The layout on the boat we tested comprised a double opposite, whose ensuite is also used as the day heads, and the pick of the guest accommodation forward in the form of the ensuite VIP cabin. You can’t play around too much with the layout here but if you want to use the boat for charter, you can have two twins with electric sliding berths to add to the versatility of the accommodation.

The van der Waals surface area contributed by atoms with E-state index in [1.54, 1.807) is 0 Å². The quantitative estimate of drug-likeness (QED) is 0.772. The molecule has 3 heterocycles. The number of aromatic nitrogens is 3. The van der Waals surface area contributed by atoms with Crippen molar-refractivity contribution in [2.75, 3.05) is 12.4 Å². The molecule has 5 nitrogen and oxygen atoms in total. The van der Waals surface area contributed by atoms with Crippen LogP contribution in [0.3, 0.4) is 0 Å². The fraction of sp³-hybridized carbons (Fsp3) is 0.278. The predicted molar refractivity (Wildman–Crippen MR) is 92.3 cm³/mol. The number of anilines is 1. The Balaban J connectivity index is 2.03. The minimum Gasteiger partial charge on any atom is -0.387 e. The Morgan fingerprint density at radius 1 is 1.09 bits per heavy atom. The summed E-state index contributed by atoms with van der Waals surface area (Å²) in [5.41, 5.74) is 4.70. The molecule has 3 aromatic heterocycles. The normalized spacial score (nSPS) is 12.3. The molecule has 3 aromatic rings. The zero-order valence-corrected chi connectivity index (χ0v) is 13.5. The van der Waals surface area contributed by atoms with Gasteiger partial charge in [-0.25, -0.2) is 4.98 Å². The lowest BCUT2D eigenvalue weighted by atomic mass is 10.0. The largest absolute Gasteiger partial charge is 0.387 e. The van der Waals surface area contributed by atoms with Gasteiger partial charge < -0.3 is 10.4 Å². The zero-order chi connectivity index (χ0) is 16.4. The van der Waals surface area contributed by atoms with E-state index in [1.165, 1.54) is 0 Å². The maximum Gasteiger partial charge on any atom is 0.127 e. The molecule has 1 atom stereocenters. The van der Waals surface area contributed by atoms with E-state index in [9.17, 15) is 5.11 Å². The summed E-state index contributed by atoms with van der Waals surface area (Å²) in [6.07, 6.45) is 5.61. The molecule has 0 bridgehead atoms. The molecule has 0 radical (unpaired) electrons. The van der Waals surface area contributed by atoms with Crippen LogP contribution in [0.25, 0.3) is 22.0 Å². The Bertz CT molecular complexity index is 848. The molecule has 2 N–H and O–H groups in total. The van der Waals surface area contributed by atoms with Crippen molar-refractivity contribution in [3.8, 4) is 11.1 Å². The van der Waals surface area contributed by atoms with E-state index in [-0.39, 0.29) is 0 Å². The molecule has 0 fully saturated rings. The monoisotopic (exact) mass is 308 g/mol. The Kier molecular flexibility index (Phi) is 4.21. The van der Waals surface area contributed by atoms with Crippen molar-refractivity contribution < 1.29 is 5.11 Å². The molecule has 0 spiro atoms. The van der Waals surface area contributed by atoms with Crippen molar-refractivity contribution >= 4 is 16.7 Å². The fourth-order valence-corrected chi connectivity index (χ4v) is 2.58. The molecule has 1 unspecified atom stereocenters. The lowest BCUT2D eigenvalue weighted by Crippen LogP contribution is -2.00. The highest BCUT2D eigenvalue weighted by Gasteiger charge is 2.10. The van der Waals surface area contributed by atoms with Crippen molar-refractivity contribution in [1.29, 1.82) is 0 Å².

On deck, the biggest improvement over the boat this one replaces is the size and layout of the flybridge. So much space is there aft that you can choose between having a fixed sunpad and crane (like on the boat we were on), sunpad and wet-bar, or go for the full superyacht effect and opt for a hot tub. It’s the design of the helm and surrounding area that I really like though, with twin helm seats at a neat, well-designed helm with enough space around the chairs that occupants can come and go without disturbing each other. Flanking this area is a forward-facing bench that converts to a small sunpad to starboard and chaise longue to port. These two seating areas are a great focal point for everyone to cluster around when the boat is on the move and the view is second to none. In many ways I prefer the upper helm to the one below, though they’re both pretty spotless. The flybridge helm just fitted me a little better, allowing me to get that bit closer to the helm and feel more involved in the action; the plotters especially are a stretch at the lower helm. The lower helm looks great with classy, anti-glare materials and plenty of space to stow odds and ends. The difference between a 75ft yacht and a five-star hotel is that I’m yet to find a hotel fitted with a pair of MAN 1,800hp V12 diesel engines. There are also engine options from Caterpillar with either 1,622hp or 1,723hp and respective top speeds of 33 and 34 knots.